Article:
Office of Labor-Management Standards (OLMS)
U.S. Department of Labor
Employment Standards Administration
Office of Labor-Management Standards
Honolulu Resident Investigative Office
300 Ala Moana Blvd., Box 50204
Honolulu, HI 96850
(808)541-2778 Fax: (808)541-2719
July 27, 2006
Mr. Patrick K. Loo, President
United Food & Commercial Workers
2305 S. Beretania St., Suite 103
Honolulu, HI 96826
Re: Case Number
Dear Mr. Loo:
This office has recently completed an audit of Local 480 under the Compliance Audit Program (CAP) to determine your organization's compliance with the provisions of the Labor-Management Reporting and Disclosure Act of 1959 (LMRDA). As discussed during the exit interview with you, Secretary Treasurer Gwen Rulona, and Comptroller Calyndel Valenzuela on July 6, 2006, the following problems were disclosed during the CAP. The matters listed below are not an exhaustive list of all possible problem areas since the audit conducted was limited in scope.
The CAP disclosed the following:
Record Keeping Violations
Title II of the LMRDA establishes certain reporting and record keeping requirements. Section 206 requires, among other things, that adequate records be maintained for at least five years by which each receipt and disbursement of funds, as well as all account balances can be verified, explained, and clarified. As a general rule, all records used or received in the course of union business must be retained. This includes, in the case of disbursements, not only the retention of original bills, invoices, receipts, and vouchers, but also adequate additional documentation, if necessary, showing the nature of the union business requiring the disbursement, the goods or services received, and the identity of the recipients of the goods or services. In most instances, this documentation requirement can be satisfied with a sufficiently descriptive expense receipt or invoice. If an expense receipt is not sufficiently descriptive, a note can be written on it providing the additional information. An exception may be made only in those cases where 1) other equally descriptive documentation has been maintained, and 2) there is evidence of actual oversight and control over disbursements.
In the case of receipts, the date, amount, purpose, and source of all money received by the union must be recorded in at least one union record. Bank records must also be retained for all accounts.
The audit of Local 480's 2005 records revealed the following recordkeeping violations:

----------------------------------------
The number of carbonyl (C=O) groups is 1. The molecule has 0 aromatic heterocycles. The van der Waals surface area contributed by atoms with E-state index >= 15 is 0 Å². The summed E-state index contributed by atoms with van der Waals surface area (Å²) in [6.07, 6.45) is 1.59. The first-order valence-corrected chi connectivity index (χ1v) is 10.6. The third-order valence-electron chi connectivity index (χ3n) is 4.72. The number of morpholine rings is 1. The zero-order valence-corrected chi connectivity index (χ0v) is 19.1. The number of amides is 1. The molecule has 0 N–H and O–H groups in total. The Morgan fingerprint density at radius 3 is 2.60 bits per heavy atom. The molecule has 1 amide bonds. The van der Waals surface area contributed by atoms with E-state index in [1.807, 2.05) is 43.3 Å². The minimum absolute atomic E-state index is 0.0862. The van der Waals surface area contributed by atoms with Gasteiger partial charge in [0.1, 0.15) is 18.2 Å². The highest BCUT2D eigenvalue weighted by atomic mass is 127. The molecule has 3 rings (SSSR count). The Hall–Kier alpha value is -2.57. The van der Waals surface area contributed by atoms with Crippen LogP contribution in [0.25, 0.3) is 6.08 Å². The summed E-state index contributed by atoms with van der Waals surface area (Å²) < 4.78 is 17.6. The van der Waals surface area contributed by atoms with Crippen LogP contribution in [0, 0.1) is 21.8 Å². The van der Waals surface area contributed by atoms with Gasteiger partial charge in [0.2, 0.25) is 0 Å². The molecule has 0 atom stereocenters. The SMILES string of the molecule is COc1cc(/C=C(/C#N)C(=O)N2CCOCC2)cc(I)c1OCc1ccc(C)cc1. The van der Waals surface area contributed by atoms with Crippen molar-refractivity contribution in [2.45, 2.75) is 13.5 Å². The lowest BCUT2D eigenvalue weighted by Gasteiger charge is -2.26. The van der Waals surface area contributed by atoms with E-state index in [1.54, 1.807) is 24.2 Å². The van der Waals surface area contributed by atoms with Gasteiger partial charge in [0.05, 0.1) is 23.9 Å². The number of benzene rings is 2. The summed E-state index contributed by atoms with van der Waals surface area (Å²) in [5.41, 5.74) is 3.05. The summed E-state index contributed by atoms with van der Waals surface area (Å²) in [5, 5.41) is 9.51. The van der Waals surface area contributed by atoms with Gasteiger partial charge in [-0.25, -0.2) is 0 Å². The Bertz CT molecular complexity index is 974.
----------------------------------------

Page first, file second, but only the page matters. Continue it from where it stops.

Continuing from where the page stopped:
1. Officer and Employee Expenses
Union officers and employees failed to maintain adequate documentation for reimbursed expenses, for expenses charged to union credit cards, and for lodging expenses that were direct-paid by the union. The date, amount, and business purpose of every expense must be recorded on at least one union record. In addition, the names of individuals present for meal expenses and the locations (names of restaurants) where meal expenses were incurred must be recorded.
Specifically, some of the documentation did not contain specific iterhized receipts as to who was present at the meal, how much each person spent, and the purpose of the meal. Officer's receipts should be kept separated to keep an accounting for reporting their disbursements. Some receipts were also missing to back up specific purchases.
Adequate documentation was not retained for the inventory of the fixed assets of Local 480. You agreed to keep an inventory list in the future.
As agreed, provided that Local 480 maintains adequate documentation as discussed above in the future, no additional enforcement action will be taken regarding these violations.
The CAP disclosed a violation of LMRDA Section 201(b), which requires labor organizations to file annual financial reports accurately disclosing their financial condition and operations. The Labor Organization Annual Report (Form LM-2) filed by Local 480 for fiscal year ending December 31, 2005, was deficient in the following areas:
1. LM-2 Schedules 11 and 12 (All Officers and Disbursements to Officers Disbursements to Employees)
Local 480 failed to include some reimbursements to officers and employees in Schedule 11 (All Officers and Disbursements to Officers) and Schedule 12 (Disbursements to Employees).
Direct disbursements to officers and employees for reimbursement of expenses incurred while conducting union business must be reported in Column F of Schedules 11 and 12 (Disbursements for Official Business). In addition, indirect disbursements made to another party (such as a credit card company) for business expenses incurred by union personnel must also be reported in Column F of Schedules 11 and 12. However, indirect disbursements for business expenses incurred for transportation by public carrier (such as an airline) and for temporary lodging expenses incurred while traveling on union business must be reported in Schedules 15 through 19. Any direct or indirect disbursements to union personnel for expenses not necessary for conducting union business must be reported in Column C (Other Disbursements) of Schedules 11 and 12.